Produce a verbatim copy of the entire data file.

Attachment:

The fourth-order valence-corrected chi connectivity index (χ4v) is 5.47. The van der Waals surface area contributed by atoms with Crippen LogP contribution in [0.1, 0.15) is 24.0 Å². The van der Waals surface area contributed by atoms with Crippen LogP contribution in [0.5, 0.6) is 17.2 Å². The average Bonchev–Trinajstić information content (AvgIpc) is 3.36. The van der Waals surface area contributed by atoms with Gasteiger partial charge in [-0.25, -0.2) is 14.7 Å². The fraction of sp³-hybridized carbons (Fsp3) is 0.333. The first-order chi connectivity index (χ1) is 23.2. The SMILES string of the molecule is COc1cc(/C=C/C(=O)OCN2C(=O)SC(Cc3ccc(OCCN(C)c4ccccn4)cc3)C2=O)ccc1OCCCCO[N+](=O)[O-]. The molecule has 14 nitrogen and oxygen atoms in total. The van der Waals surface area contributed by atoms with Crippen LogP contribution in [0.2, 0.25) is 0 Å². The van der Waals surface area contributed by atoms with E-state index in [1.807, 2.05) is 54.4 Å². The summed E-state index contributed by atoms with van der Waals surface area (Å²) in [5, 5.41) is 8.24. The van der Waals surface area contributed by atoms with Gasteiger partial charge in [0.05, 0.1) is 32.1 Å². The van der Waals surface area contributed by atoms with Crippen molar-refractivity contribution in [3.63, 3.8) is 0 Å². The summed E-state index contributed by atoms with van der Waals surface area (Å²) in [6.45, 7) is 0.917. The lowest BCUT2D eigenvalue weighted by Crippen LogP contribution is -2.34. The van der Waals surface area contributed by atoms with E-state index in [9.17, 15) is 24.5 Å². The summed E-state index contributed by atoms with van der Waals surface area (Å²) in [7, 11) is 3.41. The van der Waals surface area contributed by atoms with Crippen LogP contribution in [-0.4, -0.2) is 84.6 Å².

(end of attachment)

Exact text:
The fourth-order valence-corrected chi connectivity index (χ4v) is 5.47. The van der Waals surface area contributed by atoms with Crippen LogP contribution in [0.1, 0.15) is 24.0 Å². The van der Waals surface area contributed by atoms with Crippen LogP contribution in [0.5, 0.6) is 17.2 Å². The average Bonchev–Trinajstić information content (AvgIpc) is 3.36. The van der Waals surface area contributed by atoms with Gasteiger partial charge in [-0.25, -0.2) is 14.7 Å². The fraction of sp³-hybridized carbons (Fsp3) is 0.333. The first-order chi connectivity index (χ1) is 23.2. The SMILES string of the molecule is COc1cc(/C=C/C(=O)OCN2C(=O)SC(Cc3ccc(OCCN(C)c4ccccn4)cc3)C2=O)ccc1OCCCCO[N+](=O)[O-]. The molecule has 14 nitrogen and oxygen atoms in total. The van der Waals surface area contributed by atoms with Crippen LogP contribution in [0.2, 0.25) is 0 Å². The van der Waals surface area contributed by atoms with E-state index in [1.807, 2.05) is 54.4 Å². The summed E-state index contributed by atoms with van der Waals surface area (Å²) in [5, 5.41) is 8.24. The van der Waals surface area contributed by atoms with Gasteiger partial charge in [0.05, 0.1) is 32.1 Å². The van der Waals surface area contributed by atoms with Crippen molar-refractivity contribution in [3.63, 3.8) is 0 Å². The summed E-state index contributed by atoms with van der Waals surface area (Å²) in [6.45, 7) is 0.917. The lowest BCUT2D eigenvalue weighted by Crippen LogP contribution is -2.34. The van der Waals surface area contributed by atoms with E-state index in [9.17, 15) is 24.5 Å². The summed E-state index contributed by atoms with van der Waals surface area (Å²) in [7, 11) is 3.41. The van der Waals surface area contributed by atoms with Crippen LogP contribution in [-0.4, -0.2) is 84.6 Å².